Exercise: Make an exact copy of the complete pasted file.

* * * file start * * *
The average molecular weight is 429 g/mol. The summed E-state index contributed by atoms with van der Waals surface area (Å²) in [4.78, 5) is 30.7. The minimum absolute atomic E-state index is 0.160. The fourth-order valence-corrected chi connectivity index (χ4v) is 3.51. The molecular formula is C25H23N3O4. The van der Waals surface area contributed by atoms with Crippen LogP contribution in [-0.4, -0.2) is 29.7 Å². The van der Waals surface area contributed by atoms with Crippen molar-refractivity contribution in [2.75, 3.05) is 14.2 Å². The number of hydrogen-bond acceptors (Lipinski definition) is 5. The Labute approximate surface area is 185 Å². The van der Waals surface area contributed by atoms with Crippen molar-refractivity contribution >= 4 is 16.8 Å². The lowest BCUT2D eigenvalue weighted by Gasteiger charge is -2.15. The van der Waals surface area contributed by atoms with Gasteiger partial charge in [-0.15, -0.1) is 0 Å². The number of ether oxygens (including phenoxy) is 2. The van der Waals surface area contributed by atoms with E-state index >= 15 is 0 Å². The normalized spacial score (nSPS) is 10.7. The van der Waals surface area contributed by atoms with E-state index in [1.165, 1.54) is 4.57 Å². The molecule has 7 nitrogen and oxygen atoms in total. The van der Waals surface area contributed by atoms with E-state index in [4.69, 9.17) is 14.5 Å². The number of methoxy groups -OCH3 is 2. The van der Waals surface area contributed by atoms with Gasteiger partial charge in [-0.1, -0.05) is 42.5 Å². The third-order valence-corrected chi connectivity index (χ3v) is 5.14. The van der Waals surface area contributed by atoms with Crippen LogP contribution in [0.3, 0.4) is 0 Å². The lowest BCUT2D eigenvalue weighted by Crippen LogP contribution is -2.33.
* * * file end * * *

The average molecular weight is 429 g/mol. The summed E-state index contributed by atoms with van der Waals surface area (Å²) in [4.78, 5) is 30.7. The minimum absolute atomic E-state index is 0.160. The fourth-order valence-corrected chi connectivity index (χ4v) is 3.51. The molecular formula is C25H23N3O4. The van der Waals surface area contributed by atoms with Crippen LogP contribution in [-0.4, -0.2) is 29.7 Å². The van der Waals surface area contributed by atoms with Crippen molar-refractivity contribution in [2.75, 3.05) is 14.2 Å². The number of hydrogen-bond acceptors (Lipinski definition) is 5. The Labute approximate surface area is 185 Å². The van der Waals surface area contributed by atoms with Crippen molar-refractivity contribution >= 4 is 16.8 Å². The lowest BCUT2D eigenvalue weighted by Gasteiger charge is -2.15. The van der Waals surface area contributed by atoms with Gasteiger partial charge in [-0.15, -0.1) is 0 Å². The number of ether oxygens (including phenoxy) is 2. The van der Waals surface area contributed by atoms with E-state index >= 15 is 0 Å². The normalized spacial score (nSPS) is 10.7. The van der Waals surface area contributed by atoms with E-state index in [1.165, 1.54) is 4.57 Å². The molecule has 7 nitrogen and oxygen atoms in total. The van der Waals surface area contributed by atoms with E-state index in [4.69, 9.17) is 14.5 Å². The number of methoxy groups -OCH3 is 2. The van der Waals surface area contributed by atoms with Gasteiger partial charge in [-0.1, -0.05) is 42.5 Å². The third-order valence-corrected chi connectivity index (χ3v) is 5.14. The van der Waals surface area contributed by atoms with Crippen LogP contribution in [0.3, 0.4) is 0 Å². The lowest BCUT2D eigenvalue weighted by Crippen LogP contribution is -2.33.